July 22, 2018 

In queer clubs, race, age, gender, sexuality, and desire all fall away to create the closest thing I’ve ever experienced to God.

Lights Down Low

In October 2013, I found out I was HIV Positive. At the time, I was a year sober and attending 12 Step meetings nearly every day, where I had been told to search for a higher power of my own understanding. I prayed daily. I did everything I was supposed to, even when it felt like bullshit. And when I was diagnosed with HIV, I felt betrayed by a God I barely believed in or understood. I felt betrayed by AA and betrayed by myself. I was furious.

I considered getting high again. What better excuse than HIV?

But I didn’t. I went to the doctor and went on meds, and today, I’m healthy and HIV undetectable. And I am still sober.

This May, I turned 50, and the milestone made me realize that I shouldn’t have made it this far. My life is full of people who have died from overdoses and AIDS. And this February, Jon Nelson — my best friend, my former lover, my brother, a man I loved more than almost anyone I have ever loved — relapsed on heroin and overdosed in his car, alone.

I was once again devastated. I found myself hating the God I had pretended to believe in. I hated sobriety. I was furious at everything, and I was furious at Jon. I was lost.

In trying to make sense out of what happened, as well as all the emotions and fears that accompanied turning 50, I began a spiritual journey. I saw a shaman, began to meditate using crystals, studied the Tarot, and learned that if I look for love instead of fear, if I choose adventure and embrace life instead of hiding from it, then I’ll be better prepared to confront devastations in my life.

Gili Shani

For the last year and a half, I have lived between Los Angeles and Berlin with my partner, Noah. And perhaps it’s only natural when living in two global nightlife capitals, but over the past few years, I’ve come to love going out and dancing — even being sober, and even if I’m not who you’d think of as a “club kid.” Going out is a different form of the meditation that’s gotten me through the past few months.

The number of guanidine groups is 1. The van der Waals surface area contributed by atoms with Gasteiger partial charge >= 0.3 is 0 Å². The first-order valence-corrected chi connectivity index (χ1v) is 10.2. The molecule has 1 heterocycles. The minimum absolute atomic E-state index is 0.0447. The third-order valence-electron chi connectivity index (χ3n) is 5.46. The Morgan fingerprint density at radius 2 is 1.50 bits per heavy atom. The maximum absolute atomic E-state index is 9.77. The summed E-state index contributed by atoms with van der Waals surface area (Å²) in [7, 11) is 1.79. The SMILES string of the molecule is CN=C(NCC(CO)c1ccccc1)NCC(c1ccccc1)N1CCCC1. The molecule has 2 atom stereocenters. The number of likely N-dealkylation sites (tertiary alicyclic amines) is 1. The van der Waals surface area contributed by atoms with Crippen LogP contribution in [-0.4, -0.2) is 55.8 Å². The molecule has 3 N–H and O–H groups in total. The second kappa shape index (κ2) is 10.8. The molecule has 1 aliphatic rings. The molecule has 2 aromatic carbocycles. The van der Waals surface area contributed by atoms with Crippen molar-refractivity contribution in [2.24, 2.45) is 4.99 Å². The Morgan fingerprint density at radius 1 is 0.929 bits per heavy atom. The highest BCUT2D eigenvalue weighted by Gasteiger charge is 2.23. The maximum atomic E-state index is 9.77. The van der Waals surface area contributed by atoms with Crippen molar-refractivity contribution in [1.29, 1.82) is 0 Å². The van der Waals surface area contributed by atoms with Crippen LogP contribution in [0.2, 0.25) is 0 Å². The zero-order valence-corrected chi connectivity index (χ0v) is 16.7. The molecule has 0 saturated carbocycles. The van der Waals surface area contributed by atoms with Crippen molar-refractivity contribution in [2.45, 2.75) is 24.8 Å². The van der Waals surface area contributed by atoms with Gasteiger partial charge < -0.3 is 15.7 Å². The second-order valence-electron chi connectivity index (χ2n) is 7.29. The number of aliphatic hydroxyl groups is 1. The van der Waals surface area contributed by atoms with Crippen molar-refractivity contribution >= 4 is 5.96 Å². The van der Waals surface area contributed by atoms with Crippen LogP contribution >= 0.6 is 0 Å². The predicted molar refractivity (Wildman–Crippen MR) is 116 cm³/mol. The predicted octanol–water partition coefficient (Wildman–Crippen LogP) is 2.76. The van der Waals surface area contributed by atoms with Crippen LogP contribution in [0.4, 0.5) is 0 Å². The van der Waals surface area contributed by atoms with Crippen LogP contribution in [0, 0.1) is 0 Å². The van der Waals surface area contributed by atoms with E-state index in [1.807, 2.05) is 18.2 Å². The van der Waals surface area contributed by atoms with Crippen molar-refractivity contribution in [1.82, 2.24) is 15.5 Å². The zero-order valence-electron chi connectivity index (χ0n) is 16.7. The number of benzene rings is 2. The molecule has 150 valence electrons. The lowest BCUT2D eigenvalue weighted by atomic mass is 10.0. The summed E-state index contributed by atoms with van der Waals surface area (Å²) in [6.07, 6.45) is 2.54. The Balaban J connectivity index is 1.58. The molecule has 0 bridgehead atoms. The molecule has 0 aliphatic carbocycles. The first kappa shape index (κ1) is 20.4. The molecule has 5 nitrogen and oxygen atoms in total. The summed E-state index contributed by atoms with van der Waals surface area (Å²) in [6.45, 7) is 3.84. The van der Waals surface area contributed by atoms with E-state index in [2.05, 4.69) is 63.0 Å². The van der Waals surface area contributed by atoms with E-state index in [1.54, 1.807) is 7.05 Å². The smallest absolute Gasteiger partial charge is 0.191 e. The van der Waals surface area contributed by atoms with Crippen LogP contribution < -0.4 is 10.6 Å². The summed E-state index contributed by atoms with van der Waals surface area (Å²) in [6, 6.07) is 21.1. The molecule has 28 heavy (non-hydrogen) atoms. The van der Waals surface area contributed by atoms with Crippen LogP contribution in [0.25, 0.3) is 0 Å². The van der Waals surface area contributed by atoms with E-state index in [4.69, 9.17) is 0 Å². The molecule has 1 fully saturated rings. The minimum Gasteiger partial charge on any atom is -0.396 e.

There is a beauty in standing there, lost in the music and the pounding of feet, the sharp clap of a fan in someone’s hand, among colorful club kids and glamorous drag queens. In those spaces, race, age, gender, sexuality, and desire all fall away to create the closest thing I’ve ever experienced to God.

I decided that the best way to celebrate my 50th birthday — and maybe a way to celebrate Jon’s life, too — would be to invite friends to Berlin for a weekend of dancing and adventure.

One of my favorite parties in Berlin is called Gegen. It’s a radical queer dance party that allows for total freedom of self-expression, standing against the rise of global fascism and social binaries of all sorts. It takes place in a venue called the KitKat Club, and you can wander three floors, each with their own theme: a medical room, a fire breathing dragon, a swimming pool open for use, multiple dance floors and plenty of dark corners to hook up and make out and just be queer as fuck.

I remember standing in the middle of a room there with Noah, techno pounding through me, sweaty and dancing, his hand reaching down my back to grab my ass and pull me into him, and that sudden feeling of being connected, of being outside myself, of being part of something larger than any one of us.

I’ve never been able to obtain that sensation on any drug, but when it’s there, I feel suddenly free. I feel freedom in the light and the music and in Noah’s touch and the impossible lust I feel for him. I suddenly feel free to dance and lose myself completely, to know that we are all one and that we are all loved.